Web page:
“Tell me what we should be doing on Facebook. How do we get on Twitter? Should we be on Myspace? What's going on with YouTube?”
Alison Munn says these are the kinds of questions she started getting nine years ago as a marketing and public relations consultant for a variety of companies.
“Like most people, I fell into social media through the requests of my clients and quickly grew to love it because it's such an exciting medium. It's opened up the world for a lot of people,” she says.
Now, as BMC Software's Senior Social Media Marketing Manager and a member of SocialMedia.org, Alison's made the transition to managing social for a large enterprise.
But, she says, at its core, social media marketing has been the same from her previous work as a consultant, a social manager for a smaller career website, and her role now at BMC Software.
“You're still trying to make connections with people, provide them with information, and eventually turn them into customers or turn customers into brand advocates,” she explains.
What's changed? Social media's sheer size, complexity, and user savviness.
There's a perception out there that BtoB is boring, but it doesn't have to be.
“It used to be a lot easier. When social media marketing was new, people were much more open to connecting with companies on Facebook, or liking their page, or following them on Twitter. Now, people are very seasoned on brand advocacy, what brands they'll follow, and what they're going to share.”
At BMC Software, Alison's a part of a social team of three. They manage social media marketing, training, enablement, social event marketing, and paid media campaigns with the help of an agency.
“The challenge for BtoBs is to not hide behind that corporate identity and to get their employees involved in social.”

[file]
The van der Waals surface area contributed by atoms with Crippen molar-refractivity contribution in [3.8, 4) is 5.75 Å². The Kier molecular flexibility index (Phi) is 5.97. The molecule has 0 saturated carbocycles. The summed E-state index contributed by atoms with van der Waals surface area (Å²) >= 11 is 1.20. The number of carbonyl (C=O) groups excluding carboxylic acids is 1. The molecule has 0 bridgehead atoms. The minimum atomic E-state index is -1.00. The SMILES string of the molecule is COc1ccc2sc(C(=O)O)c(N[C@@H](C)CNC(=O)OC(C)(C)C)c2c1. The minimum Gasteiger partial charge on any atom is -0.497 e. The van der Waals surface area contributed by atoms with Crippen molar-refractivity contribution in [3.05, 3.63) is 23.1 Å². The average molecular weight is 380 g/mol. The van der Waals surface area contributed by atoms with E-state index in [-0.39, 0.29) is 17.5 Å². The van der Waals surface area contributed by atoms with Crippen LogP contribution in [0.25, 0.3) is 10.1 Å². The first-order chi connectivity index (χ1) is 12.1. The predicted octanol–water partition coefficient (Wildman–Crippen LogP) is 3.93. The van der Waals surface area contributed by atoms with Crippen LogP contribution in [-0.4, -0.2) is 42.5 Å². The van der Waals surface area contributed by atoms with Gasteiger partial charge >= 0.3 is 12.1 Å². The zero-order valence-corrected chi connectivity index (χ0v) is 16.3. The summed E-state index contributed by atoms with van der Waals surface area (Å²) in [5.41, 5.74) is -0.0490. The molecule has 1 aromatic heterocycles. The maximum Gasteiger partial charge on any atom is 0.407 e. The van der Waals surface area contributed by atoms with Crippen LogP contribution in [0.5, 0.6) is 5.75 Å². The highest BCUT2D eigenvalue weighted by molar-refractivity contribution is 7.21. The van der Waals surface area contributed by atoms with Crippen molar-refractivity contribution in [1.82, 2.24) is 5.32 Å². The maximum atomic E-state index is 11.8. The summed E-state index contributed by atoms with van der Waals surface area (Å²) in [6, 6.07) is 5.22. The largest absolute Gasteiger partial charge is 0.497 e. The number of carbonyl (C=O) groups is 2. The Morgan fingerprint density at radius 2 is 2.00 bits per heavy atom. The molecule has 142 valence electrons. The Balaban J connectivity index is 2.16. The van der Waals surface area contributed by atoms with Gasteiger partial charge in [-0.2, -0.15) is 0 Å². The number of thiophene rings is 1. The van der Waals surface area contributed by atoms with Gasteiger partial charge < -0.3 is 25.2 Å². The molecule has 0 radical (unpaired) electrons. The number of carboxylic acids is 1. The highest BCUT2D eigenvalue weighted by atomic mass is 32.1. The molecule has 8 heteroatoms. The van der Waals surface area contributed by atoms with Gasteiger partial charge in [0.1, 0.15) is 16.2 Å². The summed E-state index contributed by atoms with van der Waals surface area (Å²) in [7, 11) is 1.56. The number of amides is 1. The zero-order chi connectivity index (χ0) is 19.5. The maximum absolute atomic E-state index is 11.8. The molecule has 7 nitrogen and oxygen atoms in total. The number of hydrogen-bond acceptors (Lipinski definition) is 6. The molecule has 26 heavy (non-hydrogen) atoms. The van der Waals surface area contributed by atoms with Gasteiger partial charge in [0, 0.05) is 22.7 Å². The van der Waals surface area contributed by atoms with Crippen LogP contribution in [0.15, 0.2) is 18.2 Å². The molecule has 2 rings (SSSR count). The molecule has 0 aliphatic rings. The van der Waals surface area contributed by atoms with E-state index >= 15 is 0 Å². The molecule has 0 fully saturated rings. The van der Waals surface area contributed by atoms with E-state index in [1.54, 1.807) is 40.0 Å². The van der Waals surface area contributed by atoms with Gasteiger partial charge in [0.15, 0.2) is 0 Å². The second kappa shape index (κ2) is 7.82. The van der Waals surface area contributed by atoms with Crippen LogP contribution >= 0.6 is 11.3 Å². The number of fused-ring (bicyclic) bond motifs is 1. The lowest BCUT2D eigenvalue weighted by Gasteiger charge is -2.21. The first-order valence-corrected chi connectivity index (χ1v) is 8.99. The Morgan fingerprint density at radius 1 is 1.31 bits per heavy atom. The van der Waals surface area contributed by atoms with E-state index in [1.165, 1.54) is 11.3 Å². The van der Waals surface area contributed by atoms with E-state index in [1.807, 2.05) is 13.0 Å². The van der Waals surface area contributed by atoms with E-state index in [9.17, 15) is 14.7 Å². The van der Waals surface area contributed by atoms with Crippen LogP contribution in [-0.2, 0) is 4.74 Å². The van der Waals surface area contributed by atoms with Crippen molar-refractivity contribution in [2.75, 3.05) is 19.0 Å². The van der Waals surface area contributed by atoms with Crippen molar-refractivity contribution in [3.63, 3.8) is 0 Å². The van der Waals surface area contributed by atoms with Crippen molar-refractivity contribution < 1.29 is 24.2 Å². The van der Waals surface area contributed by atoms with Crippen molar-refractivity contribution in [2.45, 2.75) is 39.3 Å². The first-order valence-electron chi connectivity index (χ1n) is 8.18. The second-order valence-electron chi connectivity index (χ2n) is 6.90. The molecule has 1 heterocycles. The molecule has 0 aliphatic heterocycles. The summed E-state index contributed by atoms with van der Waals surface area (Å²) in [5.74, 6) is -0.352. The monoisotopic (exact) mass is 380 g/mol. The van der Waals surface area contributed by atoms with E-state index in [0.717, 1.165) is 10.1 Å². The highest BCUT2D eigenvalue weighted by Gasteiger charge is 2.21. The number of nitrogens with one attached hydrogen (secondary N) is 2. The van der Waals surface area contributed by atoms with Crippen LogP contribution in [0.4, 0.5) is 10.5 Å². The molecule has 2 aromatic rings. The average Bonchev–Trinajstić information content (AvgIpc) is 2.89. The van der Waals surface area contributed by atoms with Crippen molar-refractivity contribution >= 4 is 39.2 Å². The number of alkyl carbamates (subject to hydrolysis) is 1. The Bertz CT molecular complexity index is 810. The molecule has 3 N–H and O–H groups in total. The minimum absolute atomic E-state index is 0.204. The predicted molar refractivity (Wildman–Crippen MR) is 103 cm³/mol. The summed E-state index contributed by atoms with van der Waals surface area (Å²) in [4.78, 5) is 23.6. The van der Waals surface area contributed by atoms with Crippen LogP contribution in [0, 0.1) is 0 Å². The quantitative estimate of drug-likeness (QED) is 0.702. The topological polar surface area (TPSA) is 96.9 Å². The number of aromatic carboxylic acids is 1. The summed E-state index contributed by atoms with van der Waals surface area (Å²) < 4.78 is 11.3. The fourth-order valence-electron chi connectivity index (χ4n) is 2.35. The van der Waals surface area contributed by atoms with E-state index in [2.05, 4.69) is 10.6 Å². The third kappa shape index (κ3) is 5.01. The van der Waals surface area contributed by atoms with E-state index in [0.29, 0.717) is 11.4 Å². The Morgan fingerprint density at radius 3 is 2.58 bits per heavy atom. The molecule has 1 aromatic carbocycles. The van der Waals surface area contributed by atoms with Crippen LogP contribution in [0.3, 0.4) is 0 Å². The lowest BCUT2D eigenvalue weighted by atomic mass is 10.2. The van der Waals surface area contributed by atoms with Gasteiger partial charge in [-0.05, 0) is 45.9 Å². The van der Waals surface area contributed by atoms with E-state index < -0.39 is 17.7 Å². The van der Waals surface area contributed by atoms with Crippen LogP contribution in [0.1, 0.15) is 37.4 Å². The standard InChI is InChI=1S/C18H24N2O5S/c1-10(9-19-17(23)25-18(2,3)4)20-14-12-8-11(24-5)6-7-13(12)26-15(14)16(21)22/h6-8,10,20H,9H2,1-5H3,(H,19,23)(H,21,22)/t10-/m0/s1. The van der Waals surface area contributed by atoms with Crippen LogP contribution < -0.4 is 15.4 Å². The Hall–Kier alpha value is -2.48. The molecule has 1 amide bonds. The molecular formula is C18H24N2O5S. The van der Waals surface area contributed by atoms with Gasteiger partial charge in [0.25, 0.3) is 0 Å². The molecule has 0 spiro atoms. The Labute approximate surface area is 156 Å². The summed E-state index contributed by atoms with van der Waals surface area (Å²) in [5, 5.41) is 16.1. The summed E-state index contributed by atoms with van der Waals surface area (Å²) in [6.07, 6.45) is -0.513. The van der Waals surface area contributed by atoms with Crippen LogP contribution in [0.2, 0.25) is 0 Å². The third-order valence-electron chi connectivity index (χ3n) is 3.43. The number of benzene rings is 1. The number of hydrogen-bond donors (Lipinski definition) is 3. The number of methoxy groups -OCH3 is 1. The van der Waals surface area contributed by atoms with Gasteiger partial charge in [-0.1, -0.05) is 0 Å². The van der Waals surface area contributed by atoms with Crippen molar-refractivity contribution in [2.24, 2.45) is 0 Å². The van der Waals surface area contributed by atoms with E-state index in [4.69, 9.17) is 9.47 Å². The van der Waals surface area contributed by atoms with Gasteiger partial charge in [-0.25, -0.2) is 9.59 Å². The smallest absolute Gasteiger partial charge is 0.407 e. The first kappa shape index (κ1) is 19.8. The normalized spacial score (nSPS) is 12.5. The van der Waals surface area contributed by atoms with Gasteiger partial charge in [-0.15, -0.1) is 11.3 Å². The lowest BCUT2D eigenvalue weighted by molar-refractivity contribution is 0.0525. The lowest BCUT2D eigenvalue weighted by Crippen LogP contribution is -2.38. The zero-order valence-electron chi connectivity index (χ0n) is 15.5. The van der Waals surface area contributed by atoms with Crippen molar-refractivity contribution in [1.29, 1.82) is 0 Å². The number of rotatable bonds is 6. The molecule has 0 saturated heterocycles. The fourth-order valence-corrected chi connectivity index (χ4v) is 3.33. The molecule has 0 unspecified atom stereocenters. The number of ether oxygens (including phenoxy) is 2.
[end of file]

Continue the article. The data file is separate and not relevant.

“People want to connect with other people on social media,” Alison says.
While BMC's executives have embraced social, there are still some challenges to getting employees on board. Among programmers and developers, there can still be a culture of privacy that keeps them away from social media. Alison says she looks forward to BMC employees taking inspiration from their customers in social.
“At BMC, we have a very vibrant user community. Our customers are constantly posting questions and answers and helping each other out. I'd like to see that evolve through the entire company where we have created a community in social media that does the same thing,” Alison explains.
That means Alison's job is to help integrate social into the fabric of the company — not just the marketing programs.
The challenge for BtoBs is to not hide behind that corporate identity and to get their employees involved in social.
“Social media should not stand alone. It doesn't act in a silo. It needs to be a part of the conversation throughout the business, because there are so many different facets of social media.”
She says to make that change happen within an organization, social media managers need to have a strong understanding of marketing and business — to be able to explain how social can integrate and what business objectives it can meet. Another trait she says is vital to the job: endless curiosity.
“You constantly want to know what's going on in the world, who's talking about what, and what's the latest trend.”
“There's a perception out there that BtoB is boring, but it doesn't have to be.”
She explains that one of the most exciting parts of her job is finding ways to help BtoBs get out of their comfort zone in social.
Alison says, “Our customers are people too, and they could be interested in the same things that Papa John's customers are interested in. We can reach them in some of the same ways BtoCs do, and we don't have to be technical and boring with our marketing.”
Follow Alison on Twitter and ask her about her favorite thing about Colorado. Alison's been a member of SocialMedia.org since 2013.